Jim Fruchterman founded Benetech (initially named Arkenstone) in 1989 in and Tech Matters in 2018.

In this episode, Jim shares his thoughts on what we heard from Mike, Ana, and Nithya, along with a personal note on his own experience: the importance of Human Centered Design, dealing with skepticism as a social entrepreneur, and what technology needs to bring to the table. Jim also introduces what’s coming next: An interview with Sanjay Purohit of Societal Platform, in which we dig deeper into the issue of impact at scale.
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Transcript

Jim Fruchterman [00:00]

Welcome to the Tech Matters Podcast, an audio series about digital technology and social entrepreneurship. I am your host, Jim Fruchterman. Over the course of this series, I will be talking to some amazing social change leaders about how they are using tech to help tackle the wicked problems of the world. We’ll also learn from them about what it means to be a tech social entrepreneur, how to build a good tech team, exit strategies, ethical use of data, finding money, and making sure that when you’re designing software you’re putting people first.

This is episode 4 of the Tech Matters Podcast. What happened in the first three episodes and how does this connect to the overall goals of our podcast?

We featured Mike Sani of Play Verto, Dr. Ana Pantelic of the LISTA initiative, and Dr. Nithya Ramanathan of Nexleaf Analytics. Now they’re each working in different fields and different parts of the world, but as social entrepreneurs they brought forth a lot of common themes. They talked about good practices in doing technology for good, like using Agile and Lean, and Human Centered Design, things that we’ll be learning more about, but the idea is that you don’t sit down and think about what people should want or need; you actually develop a prototype and find out does it actually solve their problem, do they actually use it. And that is so different from the traditional way of working in the nonprofit sector where often someone in another country decides what this community needs. It’s very familiar to social entrepreneurs that we’re doing digital change in partnership with the communities that we serve instead of doing technology “to” them.

We also talked a lot about uses of data for social good. Data is such an important element for modern society. And we’ve only begun to scratch the surface of using data for social impact. Each of these great social entrepreneurs talked about how they use data to actually accomplish a social goal.

And then we heard a lot about why all this matters. Why are people doing this? Why are people deliberately not making as much money as they could with their education and their experiences; why are they focusing on doing social impact?

You know, becoming a social entrepreneur is about overcoming doubts of other people. It’s true about being a regular entrepreneur as well, and I’ve been a regular entrepreneur so I know this: people think that you’re going to fail.

I spent my first 10 years thinking that I was the only weirdo in Silicon Valley not trying to become a billionaire, in spite of the many people—who definitely did think I was a weirdo—for running a deliberately nonprofit company. It took me 10 years to find out that what I was doing was called social entrepreneurship and that I had the label of social entrepreneur. And when I first met other social entrepreneurs, it was mind blowing. Those peers were the people I learned so much from.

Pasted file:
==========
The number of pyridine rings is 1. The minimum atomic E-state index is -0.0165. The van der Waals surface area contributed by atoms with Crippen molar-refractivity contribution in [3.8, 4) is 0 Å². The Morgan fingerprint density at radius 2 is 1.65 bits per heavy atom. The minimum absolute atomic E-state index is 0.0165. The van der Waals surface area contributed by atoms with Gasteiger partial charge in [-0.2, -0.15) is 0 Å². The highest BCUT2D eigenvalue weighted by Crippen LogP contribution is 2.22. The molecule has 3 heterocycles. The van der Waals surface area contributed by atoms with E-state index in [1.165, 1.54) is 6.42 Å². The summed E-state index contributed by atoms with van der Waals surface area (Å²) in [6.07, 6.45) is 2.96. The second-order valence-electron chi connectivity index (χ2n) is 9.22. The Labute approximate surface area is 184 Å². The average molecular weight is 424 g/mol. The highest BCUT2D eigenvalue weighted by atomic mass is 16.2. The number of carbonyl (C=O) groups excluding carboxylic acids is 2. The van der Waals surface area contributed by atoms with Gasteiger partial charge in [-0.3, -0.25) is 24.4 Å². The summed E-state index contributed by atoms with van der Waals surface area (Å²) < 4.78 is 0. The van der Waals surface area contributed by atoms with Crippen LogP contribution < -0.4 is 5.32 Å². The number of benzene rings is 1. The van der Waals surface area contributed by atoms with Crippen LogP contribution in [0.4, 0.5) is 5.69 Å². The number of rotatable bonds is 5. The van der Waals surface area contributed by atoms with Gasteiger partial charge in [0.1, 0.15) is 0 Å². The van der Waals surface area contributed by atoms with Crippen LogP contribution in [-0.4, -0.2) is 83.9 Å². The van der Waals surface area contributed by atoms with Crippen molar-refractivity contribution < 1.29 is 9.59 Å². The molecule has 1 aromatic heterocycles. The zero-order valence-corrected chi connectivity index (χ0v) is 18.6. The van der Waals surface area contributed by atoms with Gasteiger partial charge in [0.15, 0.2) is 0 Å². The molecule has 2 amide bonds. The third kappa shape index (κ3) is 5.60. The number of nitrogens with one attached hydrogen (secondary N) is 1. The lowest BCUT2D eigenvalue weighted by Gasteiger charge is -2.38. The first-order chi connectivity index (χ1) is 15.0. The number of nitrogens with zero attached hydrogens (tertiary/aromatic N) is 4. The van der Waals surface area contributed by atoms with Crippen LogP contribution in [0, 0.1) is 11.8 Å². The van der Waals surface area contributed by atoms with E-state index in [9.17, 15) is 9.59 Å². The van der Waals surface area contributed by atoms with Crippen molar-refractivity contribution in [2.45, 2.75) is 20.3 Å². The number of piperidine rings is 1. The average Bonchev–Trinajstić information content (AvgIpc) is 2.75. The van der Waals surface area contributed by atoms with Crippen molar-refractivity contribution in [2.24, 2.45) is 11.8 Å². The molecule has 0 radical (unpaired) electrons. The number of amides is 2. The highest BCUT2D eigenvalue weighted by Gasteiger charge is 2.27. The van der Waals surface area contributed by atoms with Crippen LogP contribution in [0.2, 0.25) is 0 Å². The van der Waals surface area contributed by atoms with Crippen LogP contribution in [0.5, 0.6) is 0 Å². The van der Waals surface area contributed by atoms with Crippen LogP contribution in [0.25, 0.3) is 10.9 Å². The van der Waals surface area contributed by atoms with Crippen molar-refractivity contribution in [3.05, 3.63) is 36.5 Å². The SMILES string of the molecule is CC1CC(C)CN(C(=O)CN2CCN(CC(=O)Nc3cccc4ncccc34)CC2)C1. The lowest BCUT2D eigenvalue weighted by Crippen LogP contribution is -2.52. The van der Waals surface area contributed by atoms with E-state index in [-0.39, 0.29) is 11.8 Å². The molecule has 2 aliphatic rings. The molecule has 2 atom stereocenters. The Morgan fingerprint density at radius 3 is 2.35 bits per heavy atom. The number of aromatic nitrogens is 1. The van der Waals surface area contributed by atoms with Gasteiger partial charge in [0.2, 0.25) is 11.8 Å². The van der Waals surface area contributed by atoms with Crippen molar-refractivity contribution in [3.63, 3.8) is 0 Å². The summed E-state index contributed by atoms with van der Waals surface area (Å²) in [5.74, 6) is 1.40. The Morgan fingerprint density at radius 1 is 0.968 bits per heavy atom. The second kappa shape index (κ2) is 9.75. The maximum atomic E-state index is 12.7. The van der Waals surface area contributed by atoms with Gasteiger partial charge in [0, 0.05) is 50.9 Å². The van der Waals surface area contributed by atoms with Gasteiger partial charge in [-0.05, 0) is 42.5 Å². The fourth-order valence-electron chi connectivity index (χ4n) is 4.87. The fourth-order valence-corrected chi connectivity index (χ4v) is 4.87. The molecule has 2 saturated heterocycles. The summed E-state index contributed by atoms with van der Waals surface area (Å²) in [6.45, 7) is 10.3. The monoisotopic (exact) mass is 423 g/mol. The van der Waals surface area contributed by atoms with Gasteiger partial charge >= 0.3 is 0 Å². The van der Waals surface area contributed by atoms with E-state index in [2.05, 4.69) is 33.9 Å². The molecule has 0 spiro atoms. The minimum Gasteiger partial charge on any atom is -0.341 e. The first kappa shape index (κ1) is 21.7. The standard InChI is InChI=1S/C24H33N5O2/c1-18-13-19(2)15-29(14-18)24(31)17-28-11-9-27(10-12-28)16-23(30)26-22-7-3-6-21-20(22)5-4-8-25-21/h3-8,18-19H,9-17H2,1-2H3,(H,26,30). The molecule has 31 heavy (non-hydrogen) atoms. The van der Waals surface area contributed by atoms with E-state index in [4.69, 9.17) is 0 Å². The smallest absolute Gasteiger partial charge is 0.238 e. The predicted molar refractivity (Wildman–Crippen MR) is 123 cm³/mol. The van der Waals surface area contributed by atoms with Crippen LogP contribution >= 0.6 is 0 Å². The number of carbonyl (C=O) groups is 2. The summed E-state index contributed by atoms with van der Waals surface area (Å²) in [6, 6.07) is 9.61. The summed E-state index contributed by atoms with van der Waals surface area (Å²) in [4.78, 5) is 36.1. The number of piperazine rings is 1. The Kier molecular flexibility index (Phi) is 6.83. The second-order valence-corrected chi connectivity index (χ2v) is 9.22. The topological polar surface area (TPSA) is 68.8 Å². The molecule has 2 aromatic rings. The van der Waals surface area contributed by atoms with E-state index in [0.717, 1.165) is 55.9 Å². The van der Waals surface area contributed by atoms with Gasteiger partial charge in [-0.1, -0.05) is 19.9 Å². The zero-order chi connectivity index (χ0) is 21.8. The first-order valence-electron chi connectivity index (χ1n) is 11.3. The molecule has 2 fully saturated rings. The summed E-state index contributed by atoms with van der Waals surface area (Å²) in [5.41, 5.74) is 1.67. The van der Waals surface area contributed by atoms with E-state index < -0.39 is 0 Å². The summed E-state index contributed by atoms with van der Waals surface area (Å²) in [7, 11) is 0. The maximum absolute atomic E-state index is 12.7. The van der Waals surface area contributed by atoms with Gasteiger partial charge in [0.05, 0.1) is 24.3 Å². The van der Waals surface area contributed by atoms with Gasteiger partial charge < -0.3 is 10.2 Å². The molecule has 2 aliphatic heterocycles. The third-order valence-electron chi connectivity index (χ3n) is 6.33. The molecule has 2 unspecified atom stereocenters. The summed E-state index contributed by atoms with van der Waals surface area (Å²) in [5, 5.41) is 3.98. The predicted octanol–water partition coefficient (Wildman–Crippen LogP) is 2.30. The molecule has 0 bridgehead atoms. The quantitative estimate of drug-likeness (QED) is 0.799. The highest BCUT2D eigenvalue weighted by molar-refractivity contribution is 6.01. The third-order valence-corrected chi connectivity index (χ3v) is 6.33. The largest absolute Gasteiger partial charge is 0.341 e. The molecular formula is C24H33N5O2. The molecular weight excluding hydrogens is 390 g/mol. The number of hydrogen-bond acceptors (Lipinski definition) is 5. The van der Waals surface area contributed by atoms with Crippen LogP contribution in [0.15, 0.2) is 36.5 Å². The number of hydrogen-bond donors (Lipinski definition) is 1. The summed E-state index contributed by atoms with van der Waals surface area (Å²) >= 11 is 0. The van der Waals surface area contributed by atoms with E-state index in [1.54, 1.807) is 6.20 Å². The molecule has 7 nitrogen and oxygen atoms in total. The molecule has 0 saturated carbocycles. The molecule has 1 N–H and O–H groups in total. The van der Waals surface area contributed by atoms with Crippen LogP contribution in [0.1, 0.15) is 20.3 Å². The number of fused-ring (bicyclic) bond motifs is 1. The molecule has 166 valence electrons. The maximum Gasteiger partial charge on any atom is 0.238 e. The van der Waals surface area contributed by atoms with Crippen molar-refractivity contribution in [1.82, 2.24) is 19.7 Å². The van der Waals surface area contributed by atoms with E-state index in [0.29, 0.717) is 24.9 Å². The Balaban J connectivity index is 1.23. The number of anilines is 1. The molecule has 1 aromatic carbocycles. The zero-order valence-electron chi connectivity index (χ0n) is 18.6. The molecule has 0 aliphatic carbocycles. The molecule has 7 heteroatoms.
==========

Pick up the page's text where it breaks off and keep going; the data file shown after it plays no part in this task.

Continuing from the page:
And that’s why sharing the experience of what it’s like to be a social entrepreneur, I think—it’s so important—it’s what really solidified me on my path. Ten years in when I started meeting other social entrepreneurs and learning from their experiences, and going, “Oh, that explains why I completely failed at that thing. Someone’s already figured out why this doesn’t work. And now I won’t make that mistake again and I’ll know why.”

So what is it about each of our guests where they overcame basically the belief of other people that they were not going to succeed? And quite frankly, each of them is working in an area where–I think of them as working in areas that are kind of fad-like, and I don’t expect them to work. Matter of fact, I claim that most of these areas are bad ideas and they fail 95% of the time. But I picked these three social entrepreneurs because they exemplify the 5% of the time that these ideas actually work—sometimes even less. They have actually figured how this technology, which has some bad characteristics, really has value when it is smartly applied (it just isn’t usually smartly applied).

So, what were those elements? Mike Sani worked on gamification, something that, you know—I often giggle when I hear someone say “We’re gonna use gamification to solve this problem.” But Mike actually did. He’s a younger social entrepreneur, someone who knows how dating apps actually work, with swipe left and swipe right, and he applied it to voter registration. And he made it work. And on a shoestring budget, he reached a couple million young people and got them to register to vote.

Ana Pantelic—she worked on apps. And again, often apps are not the solution to the problem that you have in the social sector. But she went out there with a very specific goal of reaching low income women and helping them learn about finance. And it turned out that apps, on tablets, actually were a solution that worked. She actually used these modern approaches of Human Centered Design and listening to the community to actually build an app that survived the vaunted, you know, randomized control trial, and showed that it actually had lasting social impact.